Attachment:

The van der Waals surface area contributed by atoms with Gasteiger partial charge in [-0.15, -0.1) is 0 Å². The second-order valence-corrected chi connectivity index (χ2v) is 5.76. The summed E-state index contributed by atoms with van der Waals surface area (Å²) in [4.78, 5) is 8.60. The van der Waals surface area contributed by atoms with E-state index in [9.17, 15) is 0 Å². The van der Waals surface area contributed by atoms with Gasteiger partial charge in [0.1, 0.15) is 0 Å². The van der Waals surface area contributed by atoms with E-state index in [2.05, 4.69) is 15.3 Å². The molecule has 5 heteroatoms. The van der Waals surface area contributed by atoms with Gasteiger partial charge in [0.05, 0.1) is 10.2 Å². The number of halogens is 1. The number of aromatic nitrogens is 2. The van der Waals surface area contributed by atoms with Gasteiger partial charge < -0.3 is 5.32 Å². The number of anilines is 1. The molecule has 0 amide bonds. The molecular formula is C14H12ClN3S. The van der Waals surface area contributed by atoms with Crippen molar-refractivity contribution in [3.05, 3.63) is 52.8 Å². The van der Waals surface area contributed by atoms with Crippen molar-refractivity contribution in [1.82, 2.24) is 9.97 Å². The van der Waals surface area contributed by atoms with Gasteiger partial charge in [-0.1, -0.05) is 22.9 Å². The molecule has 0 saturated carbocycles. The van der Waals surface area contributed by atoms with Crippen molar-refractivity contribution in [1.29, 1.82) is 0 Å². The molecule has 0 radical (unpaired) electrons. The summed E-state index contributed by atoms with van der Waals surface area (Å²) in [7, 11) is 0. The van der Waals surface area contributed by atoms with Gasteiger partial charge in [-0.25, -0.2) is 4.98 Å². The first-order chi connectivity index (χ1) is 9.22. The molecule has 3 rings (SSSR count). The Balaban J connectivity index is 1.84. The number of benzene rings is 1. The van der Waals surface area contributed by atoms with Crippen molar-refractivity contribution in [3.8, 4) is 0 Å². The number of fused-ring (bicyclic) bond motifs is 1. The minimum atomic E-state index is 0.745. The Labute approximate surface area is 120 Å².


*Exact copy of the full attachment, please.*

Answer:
The van der Waals surface area contributed by atoms with Gasteiger partial charge in [-0.15, -0.1) is 0 Å². The second-order valence-corrected chi connectivity index (χ2v) is 5.76. The summed E-state index contributed by atoms with van der Waals surface area (Å²) in [4.78, 5) is 8.60. The van der Waals surface area contributed by atoms with E-state index in [9.17, 15) is 0 Å². The van der Waals surface area contributed by atoms with Gasteiger partial charge in [0.1, 0.15) is 0 Å². The van der Waals surface area contributed by atoms with E-state index in [2.05, 4.69) is 15.3 Å². The molecule has 5 heteroatoms. The van der Waals surface area contributed by atoms with Gasteiger partial charge in [0.05, 0.1) is 10.2 Å². The number of halogens is 1. The number of aromatic nitrogens is 2. The van der Waals surface area contributed by atoms with Gasteiger partial charge < -0.3 is 5.32 Å². The number of anilines is 1. The molecule has 0 amide bonds. The molecular formula is C14H12ClN3S. The van der Waals surface area contributed by atoms with Crippen molar-refractivity contribution in [3.05, 3.63) is 52.8 Å². The van der Waals surface area contributed by atoms with Crippen molar-refractivity contribution in [1.82, 2.24) is 9.97 Å². The van der Waals surface area contributed by atoms with Gasteiger partial charge in [-0.1, -0.05) is 22.9 Å². The molecule has 0 saturated carbocycles. The van der Waals surface area contributed by atoms with Crippen molar-refractivity contribution in [1.29, 1.82) is 0 Å². The molecule has 0 radical (unpaired) electrons. The summed E-state index contributed by atoms with van der Waals surface area (Å²) in [7, 11) is 0. The van der Waals surface area contributed by atoms with Gasteiger partial charge in [-0.25, -0.2) is 4.98 Å². The first-order chi connectivity index (χ1) is 9.22. The molecule has 3 rings (SSSR count). The Balaban J connectivity index is 1.84. The number of benzene rings is 1. The van der Waals surface area contributed by atoms with Crippen molar-refractivity contribution in [3.8, 4) is 0 Å². The number of fused-ring (bicyclic) bond motifs is 1. The minimum atomic E-state index is 0.745. The Labute approximate surface area is 120 Å².